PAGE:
Irish rebels against British rule established a government at Kilkenny on October 20 1642, 371 years ago this week. An account of how Ireland’s first national Assembly came about.
In October of 1641, a group of Irish Catholic landowners in Ulster decided to rise up against the English and Scottish settlers in that province. They were unhappy about a number of things:
1. Thirty years earlier, large areas of land in Ulster were given to English and Scottish people. This was known as ‘The Plantation of Ulster.’ The land had been owned by native Irish people before that.
2. Only a small group of native Irish landowners held onto their land after the plantation. A bitter feeling towards the new settlers lingered from this time.
3. There were bad harvests in Ulster since the late 1630s. Many of the landowners were in debt.
4. Some of the leaders, such as Phelim O’Neill and Philip O’Reilly were members of parliament in Dublin. They had witnessed how the parliament in England had over-ruled many of their suggestions for change in Ireland.
5. The English parliament was anti-Catholic and was becoming very powerful. It was even challenging King Charles I.
6. Other native Irish leaders had worked abroad as soldiers and came home to Ulster in 1640 when the royal army was looking for new recruits to fight in Scotland. As it happened, most of the soldiers didn’t leave Ulster and this meant that men with experience were available to take part in the Rising.
It would seem that their plan was to move quickly and take over the key positions in Ulster and negotiate a peace deal with the King - the rebels always claimed to be faithful to the King, but not to the laws of parliament. By the end of November the rebels had moved down as far as Drogheda in County Louth. But unlike the speedy war planned, the fighting continued for years.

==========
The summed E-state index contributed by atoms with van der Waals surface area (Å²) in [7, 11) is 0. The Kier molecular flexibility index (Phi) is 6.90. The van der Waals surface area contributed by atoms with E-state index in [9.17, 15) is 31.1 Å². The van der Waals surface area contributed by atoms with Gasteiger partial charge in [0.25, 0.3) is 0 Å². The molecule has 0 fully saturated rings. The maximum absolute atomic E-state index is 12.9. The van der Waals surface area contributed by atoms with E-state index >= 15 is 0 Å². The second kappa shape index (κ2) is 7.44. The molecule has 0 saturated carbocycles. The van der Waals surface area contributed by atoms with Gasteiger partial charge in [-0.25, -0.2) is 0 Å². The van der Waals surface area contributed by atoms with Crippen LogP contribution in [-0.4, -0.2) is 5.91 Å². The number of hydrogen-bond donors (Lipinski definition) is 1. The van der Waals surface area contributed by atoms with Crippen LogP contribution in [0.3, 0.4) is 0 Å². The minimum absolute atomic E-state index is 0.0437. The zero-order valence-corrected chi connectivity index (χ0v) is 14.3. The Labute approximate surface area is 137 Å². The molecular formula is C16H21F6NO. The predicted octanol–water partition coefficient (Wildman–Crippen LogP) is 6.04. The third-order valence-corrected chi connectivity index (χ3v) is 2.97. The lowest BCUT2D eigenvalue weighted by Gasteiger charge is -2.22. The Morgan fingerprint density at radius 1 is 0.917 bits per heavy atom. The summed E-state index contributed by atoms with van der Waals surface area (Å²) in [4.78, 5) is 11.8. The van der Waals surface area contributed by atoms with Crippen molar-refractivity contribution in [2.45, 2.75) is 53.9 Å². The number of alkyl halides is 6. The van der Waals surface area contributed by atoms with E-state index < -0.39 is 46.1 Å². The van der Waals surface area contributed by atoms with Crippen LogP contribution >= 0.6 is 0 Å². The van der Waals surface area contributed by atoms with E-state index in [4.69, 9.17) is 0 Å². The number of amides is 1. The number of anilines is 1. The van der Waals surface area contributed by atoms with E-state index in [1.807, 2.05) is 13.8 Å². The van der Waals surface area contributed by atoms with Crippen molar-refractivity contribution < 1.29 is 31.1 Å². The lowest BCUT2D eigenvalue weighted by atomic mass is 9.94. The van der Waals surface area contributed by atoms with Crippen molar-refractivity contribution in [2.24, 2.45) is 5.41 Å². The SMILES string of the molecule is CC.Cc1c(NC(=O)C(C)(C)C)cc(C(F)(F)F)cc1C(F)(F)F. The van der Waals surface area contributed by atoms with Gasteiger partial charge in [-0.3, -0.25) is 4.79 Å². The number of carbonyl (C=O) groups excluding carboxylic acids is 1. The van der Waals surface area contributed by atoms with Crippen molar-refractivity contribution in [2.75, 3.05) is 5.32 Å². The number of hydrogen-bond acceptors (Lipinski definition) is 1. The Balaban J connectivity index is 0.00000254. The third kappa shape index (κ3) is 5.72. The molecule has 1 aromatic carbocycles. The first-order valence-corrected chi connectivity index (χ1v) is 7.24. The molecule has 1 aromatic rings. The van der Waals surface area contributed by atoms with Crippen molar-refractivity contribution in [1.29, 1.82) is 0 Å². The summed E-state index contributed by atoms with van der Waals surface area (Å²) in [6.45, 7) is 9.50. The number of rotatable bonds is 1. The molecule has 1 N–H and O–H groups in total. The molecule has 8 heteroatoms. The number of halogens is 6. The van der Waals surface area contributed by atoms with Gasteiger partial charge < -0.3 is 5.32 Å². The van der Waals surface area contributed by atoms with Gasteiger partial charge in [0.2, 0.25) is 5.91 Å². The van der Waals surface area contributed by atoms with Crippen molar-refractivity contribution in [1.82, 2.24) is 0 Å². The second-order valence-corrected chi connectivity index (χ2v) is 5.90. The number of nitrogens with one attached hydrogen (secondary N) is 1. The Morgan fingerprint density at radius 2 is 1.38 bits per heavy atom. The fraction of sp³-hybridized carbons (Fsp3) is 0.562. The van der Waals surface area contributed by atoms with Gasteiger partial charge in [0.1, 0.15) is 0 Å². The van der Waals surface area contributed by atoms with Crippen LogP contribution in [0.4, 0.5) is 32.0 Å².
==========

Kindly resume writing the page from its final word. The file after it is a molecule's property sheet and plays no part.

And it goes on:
When the Members of Parliament in Dublin found out about the Rising, they became very alarmed. Not alone was the unrest happening in Ulster, but other areas of Ireland as well. The Lords Justices responded by declaring that Irish Catholics were evil and disloyal to the King. Catholics in parliament were very insulted by this. Some of these men were from native Irish families; others belonged to a group known as ‘The Old English.’ Their families came over from England in the 12th Century and had remained loyal to the King or Queen of England.
Nearly all of the ‘Old English’ remained Catholic. Some of the MPs for Kilkenny belonged to this group. In the 1640 Parliament, Peter Butler, Henry Archer, Peter Rothe and Edward Comerford were all Catholics.
The Earl of Ormonde, James Butler - of Kilkenny Castle - was also ‘Old English’ but he had converted to the Protestant faith as a child in England. He was appointed acting supreme commander of the Royal Army in Ireland.
The Old English Catholics asked the Irish parliament -- where there was a majority of Protestant members - to provide them with guns and ammunition to fight the rebels. They also offered to meet the rebels to discuss their grievances. The Parliament wouldn’t agree to take any action. This worried the Old English M.P.s -- were they not to be trusted? They had seen a number of changes in parliament over the last few years and had become more anxious themselves about the way Catholics were being treated. Rules for elections had been changed during the 1630s and this meant that the number of Catholics in the 1640 Irish parliament was down one-third since the parliament of 1634. Like the native Ulster Irish, they were keeping an eye on what was happening in the English parliament.